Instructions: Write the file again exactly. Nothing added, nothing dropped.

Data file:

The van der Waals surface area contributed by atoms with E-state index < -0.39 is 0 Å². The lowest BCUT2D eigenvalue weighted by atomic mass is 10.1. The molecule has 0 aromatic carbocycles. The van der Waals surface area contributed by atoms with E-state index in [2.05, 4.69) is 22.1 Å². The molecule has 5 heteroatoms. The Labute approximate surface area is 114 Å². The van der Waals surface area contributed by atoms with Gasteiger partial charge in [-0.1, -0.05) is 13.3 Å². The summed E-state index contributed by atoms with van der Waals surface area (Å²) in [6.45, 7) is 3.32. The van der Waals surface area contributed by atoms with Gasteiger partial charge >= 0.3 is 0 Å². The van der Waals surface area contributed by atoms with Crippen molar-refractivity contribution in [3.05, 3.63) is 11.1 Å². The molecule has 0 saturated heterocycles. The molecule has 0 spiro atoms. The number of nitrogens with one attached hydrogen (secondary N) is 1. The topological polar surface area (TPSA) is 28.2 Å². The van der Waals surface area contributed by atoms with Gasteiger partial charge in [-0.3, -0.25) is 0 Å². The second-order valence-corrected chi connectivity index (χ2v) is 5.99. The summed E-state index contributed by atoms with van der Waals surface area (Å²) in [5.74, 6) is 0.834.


The van der Waals surface area contributed by atoms with E-state index < -0.39 is 0 Å². The lowest BCUT2D eigenvalue weighted by atomic mass is 10.1. The molecule has 0 aromatic carbocycles. The van der Waals surface area contributed by atoms with E-state index in [2.05, 4.69) is 22.1 Å². The molecule has 5 heteroatoms. The Labute approximate surface area is 114 Å². The van der Waals surface area contributed by atoms with Gasteiger partial charge in [-0.1, -0.05) is 13.3 Å². The summed E-state index contributed by atoms with van der Waals surface area (Å²) in [6.45, 7) is 3.32. The van der Waals surface area contributed by atoms with Gasteiger partial charge >= 0.3 is 0 Å². The van der Waals surface area contributed by atoms with Crippen molar-refractivity contribution in [3.05, 3.63) is 11.1 Å². The molecule has 0 saturated heterocycles. The molecule has 0 spiro atoms. The number of nitrogens with one attached hydrogen (secondary N) is 1. The topological polar surface area (TPSA) is 28.2 Å². The van der Waals surface area contributed by atoms with Gasteiger partial charge in [-0.3, -0.25) is 0 Å². The second-order valence-corrected chi connectivity index (χ2v) is 5.99. The summed E-state index contributed by atoms with van der Waals surface area (Å²) in [5.74, 6) is 0.834.